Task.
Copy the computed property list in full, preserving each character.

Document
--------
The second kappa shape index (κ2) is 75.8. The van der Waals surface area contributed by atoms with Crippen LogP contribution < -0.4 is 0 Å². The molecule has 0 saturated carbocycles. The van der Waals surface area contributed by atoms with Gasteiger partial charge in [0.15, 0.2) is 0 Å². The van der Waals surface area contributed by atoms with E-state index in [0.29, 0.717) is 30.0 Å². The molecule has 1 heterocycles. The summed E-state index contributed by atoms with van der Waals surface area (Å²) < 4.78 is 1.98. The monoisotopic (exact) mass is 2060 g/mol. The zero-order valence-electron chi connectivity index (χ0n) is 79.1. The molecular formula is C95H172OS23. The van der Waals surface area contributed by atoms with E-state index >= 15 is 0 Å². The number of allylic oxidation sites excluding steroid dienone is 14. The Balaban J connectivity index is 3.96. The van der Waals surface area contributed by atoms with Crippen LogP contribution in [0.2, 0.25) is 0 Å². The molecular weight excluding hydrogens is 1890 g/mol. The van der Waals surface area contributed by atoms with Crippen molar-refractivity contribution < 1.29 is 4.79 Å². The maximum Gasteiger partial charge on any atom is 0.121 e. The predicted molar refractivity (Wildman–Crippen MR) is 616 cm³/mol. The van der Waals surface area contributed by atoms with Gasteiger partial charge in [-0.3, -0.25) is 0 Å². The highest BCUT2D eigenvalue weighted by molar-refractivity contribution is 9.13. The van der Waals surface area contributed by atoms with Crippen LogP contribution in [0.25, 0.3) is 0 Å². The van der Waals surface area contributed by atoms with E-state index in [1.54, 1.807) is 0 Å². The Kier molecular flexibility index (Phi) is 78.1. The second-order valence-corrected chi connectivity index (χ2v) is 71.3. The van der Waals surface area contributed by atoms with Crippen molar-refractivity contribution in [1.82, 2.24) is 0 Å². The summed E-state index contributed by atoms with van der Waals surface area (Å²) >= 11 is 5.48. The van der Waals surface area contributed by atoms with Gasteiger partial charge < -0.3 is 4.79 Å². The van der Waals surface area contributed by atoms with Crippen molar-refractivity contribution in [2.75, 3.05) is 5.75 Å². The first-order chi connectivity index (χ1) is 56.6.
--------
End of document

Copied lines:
The second kappa shape index (κ2) is 75.8. The van der Waals surface area contributed by atoms with Crippen LogP contribution < -0.4 is 0 Å². The molecule has 0 saturated carbocycles. The van der Waals surface area contributed by atoms with Gasteiger partial charge in [0.15, 0.2) is 0 Å². The van der Waals surface area contributed by atoms with E-state index in [0.29, 0.717) is 30.0 Å². The molecule has 1 heterocycles. The summed E-state index contributed by atoms with van der Waals surface area (Å²) < 4.78 is 1.98. The monoisotopic (exact) mass is 2060 g/mol. The zero-order valence-electron chi connectivity index (χ0n) is 79.1. The molecular formula is C95H172OS23. The van der Waals surface area contributed by atoms with E-state index >= 15 is 0 Å². The number of allylic oxidation sites excluding steroid dienone is 14. The Balaban J connectivity index is 3.96. The van der Waals surface area contributed by atoms with Crippen LogP contribution in [0.2, 0.25) is 0 Å². The molecular weight excluding hydrogens is 1890 g/mol. The van der Waals surface area contributed by atoms with Crippen molar-refractivity contribution < 1.29 is 4.79 Å². The maximum Gasteiger partial charge on any atom is 0.121 e. The predicted molar refractivity (Wildman–Crippen MR) is 616 cm³/mol. The van der Waals surface area contributed by atoms with Gasteiger partial charge in [-0.3, -0.25) is 0 Å². The highest BCUT2D eigenvalue weighted by molar-refractivity contribution is 9.13. The van der Waals surface area contributed by atoms with Crippen LogP contribution in [0.25, 0.3) is 0 Å². The van der Waals surface area contributed by atoms with E-state index in [1.54, 1.807) is 0 Å². The Kier molecular flexibility index (Phi) is 78.1. The second-order valence-corrected chi connectivity index (χ2v) is 71.3. The van der Waals surface area contributed by atoms with Crippen molar-refractivity contribution in [1.82, 2.24) is 0 Å². The summed E-state index contributed by atoms with van der Waals surface area (Å²) >= 11 is 5.48. The van der Waals surface area contributed by atoms with Gasteiger partial charge < -0.3 is 4.79 Å². The van der Waals surface area contributed by atoms with Crippen molar-refractivity contribution in [2.75, 3.05) is 5.75 Å². The first-order chi connectivity index (χ1) is 56.6.